Cheryl Cook: Gasping for breath |

Cheryl Cook: Gasping for breath

Other Voices
Cheryl Cook

I married a cop. When we returned from our honeymoon, he began the 4 to 9 p.m. summer swing shift in a city heated up by the Vietnam War and Black Panther protests. While he slept during the day, I began my teaching career in Berkeley’s first year of integration by bussing.

I had never known a Black person. Now my principal was a Black man and half my students were, too. But, I had never met a bad cop, either. I was the one about to get the education.

From that first gasp of breath at birth, we are destined to leave the warm, comfortable womb of our own racial heritage and venture into an unfamiliar world. Some leap forward and travel the world. Some are more cautious on a circuitous journey. And some are downright stuck behind the backyard fence their whole life, clinging to a cramped space that protects their delusion of supremacy in an unknown world. They still respond to the tone of a racist dog whistle as clear as if it were yesterday’s sharp signal from Daddy to get on home for supper.

In the Cornerstone Speech of 1861, V.P. of the Confederacy Alexander Stephens said that the “negro is not equal to the white man” according to God’s natural order. The Confederacy was founded on the “Great truth” of white supremacy and Black subordination, making the U.S. Constitution fundamentally flawed because it was founded on the principle of human equality.

Alexander Stephens might even have held up a Bible in front of a church to pose for a daguerreotype photo.

Our president calls himself the “law and order president.” But “law” is not using Attorney General Barr as a private attorney to pressure a judge in dropping the conviction of former Security Advisor Mike Flynn, pressuring a federal prosecutor to go easy on Roger Stone, or firing a prosecuting attorney in the Southern District Court of New York in charge of investigations involving Donald Trump and associates.

“Order” is not calling the U.S. military to fight your own citizens during a crisis. Donald Trump used the leverage of our military assistance in order to coerce President Zelensky of Ukraine into opening an investigation against a political rival. He withdrew 10,000 American troops from Germany as soon as Angela Merkel declined his invitation to the G-7 summit, and he used the “unlimited power of the military” to threaten Americans from exercising their constitutional right to peacefully protest.

The path to a Trump totalitarian state was cleared long before the assault on peaceful protesters with rubber bullets and tear gas in Lafayette Park.

It was cleared in the Rose Garden every time reporters were chastised and degraded for questioning authority. It was cleared in the Senate when Republicans refused to hold Trump responsible for the shakedown of a Ukrainian president. It was cleared when he fired truth tellers and whistle blowers. It was cleared every time he fired an Inspector General or snubbed legal subpoenas. That path was cleared each and every time Donald Trump was able to get away with dishonorable, immoral acts.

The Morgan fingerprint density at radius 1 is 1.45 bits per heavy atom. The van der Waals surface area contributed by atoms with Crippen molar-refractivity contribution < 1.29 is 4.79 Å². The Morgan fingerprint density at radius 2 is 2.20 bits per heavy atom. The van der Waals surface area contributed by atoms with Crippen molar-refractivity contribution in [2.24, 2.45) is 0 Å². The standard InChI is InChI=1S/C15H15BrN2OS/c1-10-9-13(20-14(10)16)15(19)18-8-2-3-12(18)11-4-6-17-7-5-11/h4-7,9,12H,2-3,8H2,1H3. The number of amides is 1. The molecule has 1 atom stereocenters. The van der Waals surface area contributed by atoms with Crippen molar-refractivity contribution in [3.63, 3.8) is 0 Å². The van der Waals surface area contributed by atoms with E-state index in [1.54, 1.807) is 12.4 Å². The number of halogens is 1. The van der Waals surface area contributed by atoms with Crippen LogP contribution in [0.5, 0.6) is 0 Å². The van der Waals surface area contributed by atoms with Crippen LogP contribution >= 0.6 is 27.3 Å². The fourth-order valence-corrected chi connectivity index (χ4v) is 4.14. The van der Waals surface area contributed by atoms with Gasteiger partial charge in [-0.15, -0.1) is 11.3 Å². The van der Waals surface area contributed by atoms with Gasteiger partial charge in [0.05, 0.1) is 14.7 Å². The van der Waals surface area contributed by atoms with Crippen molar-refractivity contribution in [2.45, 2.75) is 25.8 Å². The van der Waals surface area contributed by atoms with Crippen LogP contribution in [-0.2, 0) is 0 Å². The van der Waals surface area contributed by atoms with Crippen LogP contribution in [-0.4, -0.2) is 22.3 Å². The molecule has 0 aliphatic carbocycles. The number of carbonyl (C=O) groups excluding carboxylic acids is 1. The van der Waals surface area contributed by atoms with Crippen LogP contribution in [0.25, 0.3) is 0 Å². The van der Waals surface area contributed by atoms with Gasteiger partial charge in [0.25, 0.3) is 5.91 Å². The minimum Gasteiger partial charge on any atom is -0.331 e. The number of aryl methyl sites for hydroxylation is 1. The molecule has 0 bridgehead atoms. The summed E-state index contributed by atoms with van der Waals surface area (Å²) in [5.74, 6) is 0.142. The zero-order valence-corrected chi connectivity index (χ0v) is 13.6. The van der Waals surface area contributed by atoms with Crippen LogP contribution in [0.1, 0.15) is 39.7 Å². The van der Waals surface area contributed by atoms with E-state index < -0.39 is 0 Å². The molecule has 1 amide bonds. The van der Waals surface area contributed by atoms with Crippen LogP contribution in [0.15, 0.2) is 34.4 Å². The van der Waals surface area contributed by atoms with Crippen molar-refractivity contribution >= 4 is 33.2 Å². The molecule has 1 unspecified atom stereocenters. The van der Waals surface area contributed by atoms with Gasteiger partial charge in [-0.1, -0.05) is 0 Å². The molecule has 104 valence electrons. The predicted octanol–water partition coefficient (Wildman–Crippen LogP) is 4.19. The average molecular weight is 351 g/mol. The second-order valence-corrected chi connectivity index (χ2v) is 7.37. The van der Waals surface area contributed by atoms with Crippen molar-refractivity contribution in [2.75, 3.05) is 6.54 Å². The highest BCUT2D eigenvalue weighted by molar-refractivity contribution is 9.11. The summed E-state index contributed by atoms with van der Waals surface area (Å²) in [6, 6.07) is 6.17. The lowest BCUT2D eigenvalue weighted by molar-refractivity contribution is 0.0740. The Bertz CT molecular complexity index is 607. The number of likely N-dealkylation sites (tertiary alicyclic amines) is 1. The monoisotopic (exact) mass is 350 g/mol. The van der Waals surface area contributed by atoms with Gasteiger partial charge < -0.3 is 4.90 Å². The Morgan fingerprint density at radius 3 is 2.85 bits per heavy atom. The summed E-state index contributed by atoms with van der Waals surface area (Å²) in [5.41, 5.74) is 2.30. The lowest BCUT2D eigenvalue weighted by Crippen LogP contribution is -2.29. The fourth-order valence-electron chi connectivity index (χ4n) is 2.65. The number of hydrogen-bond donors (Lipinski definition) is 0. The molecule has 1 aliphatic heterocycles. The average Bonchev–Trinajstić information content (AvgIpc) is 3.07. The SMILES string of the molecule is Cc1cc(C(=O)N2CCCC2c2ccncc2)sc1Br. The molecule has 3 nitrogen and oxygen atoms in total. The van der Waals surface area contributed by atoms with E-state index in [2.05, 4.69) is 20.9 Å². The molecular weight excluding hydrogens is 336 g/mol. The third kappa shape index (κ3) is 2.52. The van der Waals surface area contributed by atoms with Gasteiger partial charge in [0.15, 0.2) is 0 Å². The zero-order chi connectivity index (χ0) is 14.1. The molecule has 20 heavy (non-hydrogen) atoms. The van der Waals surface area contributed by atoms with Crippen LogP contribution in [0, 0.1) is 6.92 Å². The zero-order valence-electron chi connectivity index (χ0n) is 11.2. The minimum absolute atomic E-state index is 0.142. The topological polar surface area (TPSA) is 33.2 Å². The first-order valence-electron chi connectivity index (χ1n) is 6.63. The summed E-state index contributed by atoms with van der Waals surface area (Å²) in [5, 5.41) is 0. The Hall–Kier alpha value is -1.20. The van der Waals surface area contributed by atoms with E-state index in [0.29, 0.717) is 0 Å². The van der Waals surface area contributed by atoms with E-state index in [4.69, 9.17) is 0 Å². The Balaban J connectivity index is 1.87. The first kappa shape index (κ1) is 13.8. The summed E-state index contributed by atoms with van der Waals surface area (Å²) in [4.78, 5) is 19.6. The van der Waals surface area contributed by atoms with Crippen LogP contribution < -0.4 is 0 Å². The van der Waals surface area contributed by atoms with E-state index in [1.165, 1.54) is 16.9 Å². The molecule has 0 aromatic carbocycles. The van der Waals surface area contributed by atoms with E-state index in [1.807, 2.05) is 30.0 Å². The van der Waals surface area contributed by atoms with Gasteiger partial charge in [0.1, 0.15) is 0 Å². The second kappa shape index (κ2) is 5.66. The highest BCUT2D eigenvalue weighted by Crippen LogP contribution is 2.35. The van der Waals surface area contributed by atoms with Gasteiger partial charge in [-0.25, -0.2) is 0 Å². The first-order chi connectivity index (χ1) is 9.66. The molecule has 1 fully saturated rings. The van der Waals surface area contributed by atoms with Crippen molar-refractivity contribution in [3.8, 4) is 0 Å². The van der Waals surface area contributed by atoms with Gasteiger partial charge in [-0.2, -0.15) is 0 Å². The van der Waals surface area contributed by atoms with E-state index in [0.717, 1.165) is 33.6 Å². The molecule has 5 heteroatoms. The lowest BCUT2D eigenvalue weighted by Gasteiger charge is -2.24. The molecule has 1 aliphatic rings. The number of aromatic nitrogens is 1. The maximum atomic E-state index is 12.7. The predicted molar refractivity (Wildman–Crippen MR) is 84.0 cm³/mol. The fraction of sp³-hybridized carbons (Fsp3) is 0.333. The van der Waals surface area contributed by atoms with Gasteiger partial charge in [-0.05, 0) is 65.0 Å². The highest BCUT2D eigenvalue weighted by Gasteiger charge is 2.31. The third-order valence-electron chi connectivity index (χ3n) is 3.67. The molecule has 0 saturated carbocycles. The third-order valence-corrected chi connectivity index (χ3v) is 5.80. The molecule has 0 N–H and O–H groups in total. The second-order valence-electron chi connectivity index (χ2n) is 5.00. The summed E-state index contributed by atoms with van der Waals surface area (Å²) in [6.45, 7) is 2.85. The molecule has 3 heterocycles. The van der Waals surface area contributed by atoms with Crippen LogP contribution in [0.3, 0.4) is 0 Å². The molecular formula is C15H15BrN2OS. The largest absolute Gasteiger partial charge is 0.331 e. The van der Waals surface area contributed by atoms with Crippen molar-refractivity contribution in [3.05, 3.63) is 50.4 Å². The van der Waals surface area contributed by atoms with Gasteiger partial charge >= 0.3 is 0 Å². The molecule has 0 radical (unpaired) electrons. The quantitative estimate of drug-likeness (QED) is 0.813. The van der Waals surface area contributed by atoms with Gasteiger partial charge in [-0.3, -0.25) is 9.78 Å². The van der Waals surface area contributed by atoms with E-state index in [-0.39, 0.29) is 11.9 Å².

Americans are gasping for breath in the vacuum of moral leadership. The threat of utilizing our military to confront Americans on American soil was too much for former Trump appointees like General Mattis who described Trump as a “threat to our Constitution” and having caused division in the country since the beginning of his administration. General Milley, Chairman of the Joint Chiefs of Staff, has apologized for accompanying Trump to St. John’s Church.

What I’ve learned since the ’60s is that bad cops make it tough for all cops. Rioters make it bad for peaceful protestors. Both need to rooted out and held lawfully accountable. But murder by police officers we trust to protect lives is the far more heinous crime. Who will we be when we rise from the ashes of this demoralizing, destructive era together?

Citizens are calling for the defunding and redistribution of municipal funds from police to support more community programs in Black neighborhoods. If police cannot handle responding to a minor offense without escalation into violence, perhaps its time for trained community professionals to handle those calls.

We saw NASCAR banning the Confederate flag. We saw the Denver Broncos coaches and players protesting with BLM in the street. We heard singing and praying in the streets. L.A. cops were dancing the Macarena in the street with protestors. Pennsylvania Avenue was repainted with “BLACK LIVES MATTER” leading up to the White House. Then, only three weeks following the death of George Floyd, an Atlanta police officer killed Rayshard Brooks by firing into his back as he fled. The officer had just completed a class in “de-escalation.”

You hold your breath when you pose for an old fashion daguerrotype. We’ve come a long way since the 1860s and the 1960s. We now take a photo with a click of a finger and hold the moment our own hands. That’s progress.

But Black men are still being murdered by our police officers. A man was killed for the crime of allegedly passing a counterfeit $20 bill. Another was killed for the crime of sleeping off a drunken stupor in his car. Both resisted because they feared they wouldn’t be treated fairly. Are Black suspects treated fairly? Why do you think they still run?

Breathe deeply for 8 minutes and 43 seconds. In that silence, do you hear the muffled voice of George Floyd? “Please, I can’t breathe, sir.” Do you hear him call out for his mother? Or do you hear the faint low call of a dog whistle?

Cheryl Cook lives in Penn Valley.

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